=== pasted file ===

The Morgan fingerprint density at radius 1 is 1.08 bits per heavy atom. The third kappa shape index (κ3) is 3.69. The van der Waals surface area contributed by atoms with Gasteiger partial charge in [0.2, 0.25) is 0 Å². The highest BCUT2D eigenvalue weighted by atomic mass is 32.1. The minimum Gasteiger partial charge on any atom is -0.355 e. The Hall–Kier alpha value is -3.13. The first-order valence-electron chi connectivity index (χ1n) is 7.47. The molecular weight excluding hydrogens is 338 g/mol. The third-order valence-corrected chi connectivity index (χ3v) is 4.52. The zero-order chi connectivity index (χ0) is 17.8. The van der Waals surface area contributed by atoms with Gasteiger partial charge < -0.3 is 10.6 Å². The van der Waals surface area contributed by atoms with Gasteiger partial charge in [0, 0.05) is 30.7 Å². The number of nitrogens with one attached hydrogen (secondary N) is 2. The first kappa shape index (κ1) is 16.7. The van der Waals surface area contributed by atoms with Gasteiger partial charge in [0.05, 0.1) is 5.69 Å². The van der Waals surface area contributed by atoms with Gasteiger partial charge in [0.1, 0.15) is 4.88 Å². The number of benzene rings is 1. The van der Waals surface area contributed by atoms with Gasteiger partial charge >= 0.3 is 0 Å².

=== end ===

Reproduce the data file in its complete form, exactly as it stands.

The Morgan fingerprint density at radius 1 is 1.08 bits per heavy atom. The third kappa shape index (κ3) is 3.69. The van der Waals surface area contributed by atoms with Gasteiger partial charge in [0.2, 0.25) is 0 Å². The highest BCUT2D eigenvalue weighted by atomic mass is 32.1. The minimum Gasteiger partial charge on any atom is -0.355 e. The Hall–Kier alpha value is -3.13. The first-order valence-electron chi connectivity index (χ1n) is 7.47. The molecular weight excluding hydrogens is 338 g/mol. The third-order valence-corrected chi connectivity index (χ3v) is 4.52. The zero-order chi connectivity index (χ0) is 17.8. The van der Waals surface area contributed by atoms with Gasteiger partial charge < -0.3 is 10.6 Å². The van der Waals surface area contributed by atoms with Gasteiger partial charge in [0, 0.05) is 30.7 Å². The number of nitrogens with one attached hydrogen (secondary N) is 2. The first kappa shape index (κ1) is 16.7. The van der Waals surface area contributed by atoms with Gasteiger partial charge in [0.05, 0.1) is 5.69 Å². The van der Waals surface area contributed by atoms with Gasteiger partial charge in [0.1, 0.15) is 4.88 Å². The number of benzene rings is 1. The van der Waals surface area contributed by atoms with Gasteiger partial charge >= 0.3 is 0 Å².